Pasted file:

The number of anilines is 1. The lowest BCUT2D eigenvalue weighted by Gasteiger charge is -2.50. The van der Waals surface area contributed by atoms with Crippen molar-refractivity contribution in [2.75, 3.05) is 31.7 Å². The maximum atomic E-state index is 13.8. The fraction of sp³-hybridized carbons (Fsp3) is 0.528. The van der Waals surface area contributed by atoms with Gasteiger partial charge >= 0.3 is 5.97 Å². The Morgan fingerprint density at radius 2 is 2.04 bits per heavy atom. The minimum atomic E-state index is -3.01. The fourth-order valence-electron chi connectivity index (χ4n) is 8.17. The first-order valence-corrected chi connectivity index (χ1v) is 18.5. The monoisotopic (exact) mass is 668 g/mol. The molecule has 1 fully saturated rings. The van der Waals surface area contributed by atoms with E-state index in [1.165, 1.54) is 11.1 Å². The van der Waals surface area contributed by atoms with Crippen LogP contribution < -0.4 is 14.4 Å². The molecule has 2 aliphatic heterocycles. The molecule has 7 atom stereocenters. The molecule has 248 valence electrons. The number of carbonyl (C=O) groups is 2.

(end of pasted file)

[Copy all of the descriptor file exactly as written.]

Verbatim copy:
The number of anilines is 1. The lowest BCUT2D eigenvalue weighted by Gasteiger charge is -2.50. The van der Waals surface area contributed by atoms with Crippen molar-refractivity contribution in [2.75, 3.05) is 31.7 Å². The maximum atomic E-state index is 13.8. The fraction of sp³-hybridized carbons (Fsp3) is 0.528. The van der Waals surface area contributed by atoms with Gasteiger partial charge >= 0.3 is 5.97 Å². The Morgan fingerprint density at radius 2 is 2.04 bits per heavy atom. The minimum atomic E-state index is -3.01. The fourth-order valence-electron chi connectivity index (χ4n) is 8.17. The first-order valence-corrected chi connectivity index (χ1v) is 18.5. The monoisotopic (exact) mass is 668 g/mol. The molecule has 1 fully saturated rings. The van der Waals surface area contributed by atoms with E-state index in [1.165, 1.54) is 11.1 Å². The van der Waals surface area contributed by atoms with Crippen LogP contribution < -0.4 is 14.4 Å². The molecule has 2 aliphatic heterocycles. The molecule has 7 atom stereocenters. The molecule has 248 valence electrons. The number of carbonyl (C=O) groups is 2.